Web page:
Saturday 26 June 2021

'Seeding the Cemetery' by Kristina Saccone

Hugo weeded the graves daily, a welcome escape from the mortuary’s cold faces and chemical smell. His mother Magda, a third generation undertaker, said caring for the dead was a cheerless experience so her cemetery would be, too. Even families who laid flowers at the grave found them removed the next day; it was written into the burial contract.

He was pulling dandelions when Hugo met a flock of starlings who recently had migrated north. They told him of vines bursting with blooms; bright stamen attracting delicious, fat insects; and loamy soil squirming with plump worms. This place too, they said, could be just as alive. But Magda insisted ornamentation disrespected the dead.

Eventually, Hugo apprenticed at the family business, sharing stories back to the starlings about embalming and renewing parched cadavers. The birds twittered in reply about the cracked earth between the graves. Could he revive the cemetery, too? His mother still wouldn’t allow it, he said.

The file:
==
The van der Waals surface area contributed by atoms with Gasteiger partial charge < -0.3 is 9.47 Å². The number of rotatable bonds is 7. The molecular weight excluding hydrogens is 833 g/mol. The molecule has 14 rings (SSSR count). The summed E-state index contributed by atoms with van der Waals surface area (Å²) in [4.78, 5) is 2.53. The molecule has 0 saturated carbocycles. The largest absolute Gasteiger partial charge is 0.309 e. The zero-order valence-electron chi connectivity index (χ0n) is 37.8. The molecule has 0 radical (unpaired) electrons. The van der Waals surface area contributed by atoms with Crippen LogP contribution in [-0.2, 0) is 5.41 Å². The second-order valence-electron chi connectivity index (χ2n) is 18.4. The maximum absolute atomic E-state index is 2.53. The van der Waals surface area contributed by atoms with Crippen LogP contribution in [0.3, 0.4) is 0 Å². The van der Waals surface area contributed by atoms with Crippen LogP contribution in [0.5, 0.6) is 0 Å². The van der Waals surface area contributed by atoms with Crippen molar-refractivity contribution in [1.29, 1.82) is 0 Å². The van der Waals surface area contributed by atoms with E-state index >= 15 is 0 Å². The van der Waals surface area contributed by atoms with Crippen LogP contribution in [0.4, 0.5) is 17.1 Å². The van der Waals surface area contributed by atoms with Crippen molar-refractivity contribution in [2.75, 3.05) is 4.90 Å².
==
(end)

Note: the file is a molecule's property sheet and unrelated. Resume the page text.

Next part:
Seasons passed, and eventually Magda did too. Standing over her body at the embalming table, Hugo flushed thinking of finally bringing the graveyard to life. Asters, coneflowers, dianthus. Foxglove, hellebore, lavender. Peony, spiderwort, tickseed. The smells would be enchanting.

It was easy, really, to slip seeds into the tiny embalming incisions beneath her collarbone, her intestines, her thighs. After the burial and a few rains, the starlings fluttered at the joy on Hugo’s face and feasted on the beetles and maggots crawling in the fertile decay.

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